Admiral Rogers has said, this is something that we all lock 
arms on, because it isn't the access that is exclusive anymore; 
it's the use. It's the concept of operations, as General Ashley 
    I have the same concerns you do about getting the 
cooperation we need from these companies. I'm rather optimistic 
about it because I think at the end of the day we can advance 
the American economy, we can advance American entrepreneurship, 
and we can advance our understanding of the world in a way that 
gets back to that first step, which is decision advantage.
    Chairman Burr. Rest assured, the processing of data will 
come up in our closed session with you. I've got you targeted.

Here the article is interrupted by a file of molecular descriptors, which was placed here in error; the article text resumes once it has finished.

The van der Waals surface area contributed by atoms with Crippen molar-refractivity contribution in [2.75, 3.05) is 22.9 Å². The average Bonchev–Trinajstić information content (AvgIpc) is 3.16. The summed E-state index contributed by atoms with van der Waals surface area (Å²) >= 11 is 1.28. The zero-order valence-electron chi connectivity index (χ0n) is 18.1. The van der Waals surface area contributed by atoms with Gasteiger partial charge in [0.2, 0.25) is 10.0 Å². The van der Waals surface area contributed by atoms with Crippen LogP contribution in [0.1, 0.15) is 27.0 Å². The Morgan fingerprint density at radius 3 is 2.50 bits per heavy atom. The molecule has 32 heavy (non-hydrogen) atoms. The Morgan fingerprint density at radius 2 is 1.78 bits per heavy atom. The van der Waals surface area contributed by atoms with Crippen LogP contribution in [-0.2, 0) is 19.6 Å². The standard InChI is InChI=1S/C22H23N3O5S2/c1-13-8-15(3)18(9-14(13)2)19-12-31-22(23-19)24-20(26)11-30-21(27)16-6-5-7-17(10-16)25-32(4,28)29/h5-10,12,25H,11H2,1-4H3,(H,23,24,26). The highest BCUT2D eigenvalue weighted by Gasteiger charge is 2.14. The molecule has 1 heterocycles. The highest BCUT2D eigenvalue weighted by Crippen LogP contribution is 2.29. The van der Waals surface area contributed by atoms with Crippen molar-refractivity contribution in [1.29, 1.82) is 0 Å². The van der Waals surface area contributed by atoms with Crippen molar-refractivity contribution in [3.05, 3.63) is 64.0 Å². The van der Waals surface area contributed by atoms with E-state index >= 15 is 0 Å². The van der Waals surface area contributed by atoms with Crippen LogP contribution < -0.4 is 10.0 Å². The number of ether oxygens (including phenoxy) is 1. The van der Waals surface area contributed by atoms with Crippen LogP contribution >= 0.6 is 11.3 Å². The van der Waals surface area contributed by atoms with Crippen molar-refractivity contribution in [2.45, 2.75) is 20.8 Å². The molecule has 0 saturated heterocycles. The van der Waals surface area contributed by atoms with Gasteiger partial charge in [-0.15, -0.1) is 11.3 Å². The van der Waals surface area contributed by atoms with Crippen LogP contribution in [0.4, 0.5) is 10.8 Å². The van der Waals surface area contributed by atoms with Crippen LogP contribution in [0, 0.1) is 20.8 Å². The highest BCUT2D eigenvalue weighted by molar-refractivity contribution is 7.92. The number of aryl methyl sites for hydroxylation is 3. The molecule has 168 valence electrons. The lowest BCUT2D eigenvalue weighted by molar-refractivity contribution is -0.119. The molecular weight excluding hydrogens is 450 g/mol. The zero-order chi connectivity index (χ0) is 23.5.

Vice Chair.
    Vice Chairman Warner. Thank you, Mr. Chairman.
    I think I take with some note the fact that the ODNI 
Director started his discussion with cyber. I think it's very 
telling in terms of how we view worldwide threats.
    Let me get one question out on the record. We all know it's 
been over a year since the Russian intervention in our 2016 
elections. We've also seen Russia intervene in a number of 
other Western democracies. I'd like each of you to briefly 
reconfirm to the American public that our intelligence 
community understands this threat.
    Last year those of you who were on the panel each expressed 
confidence in the January 2017 IC assessment that Russia 
interfered in the 2016 elections. I'd like each of you today 
to, one, reaffirm that; and also, with a simple yes or no, do 
you agree with Director Pompeo that we haven't seen a 
significant decrease in the Russian activity and we have every 
expectation--and, Director Coats, you've already alluded to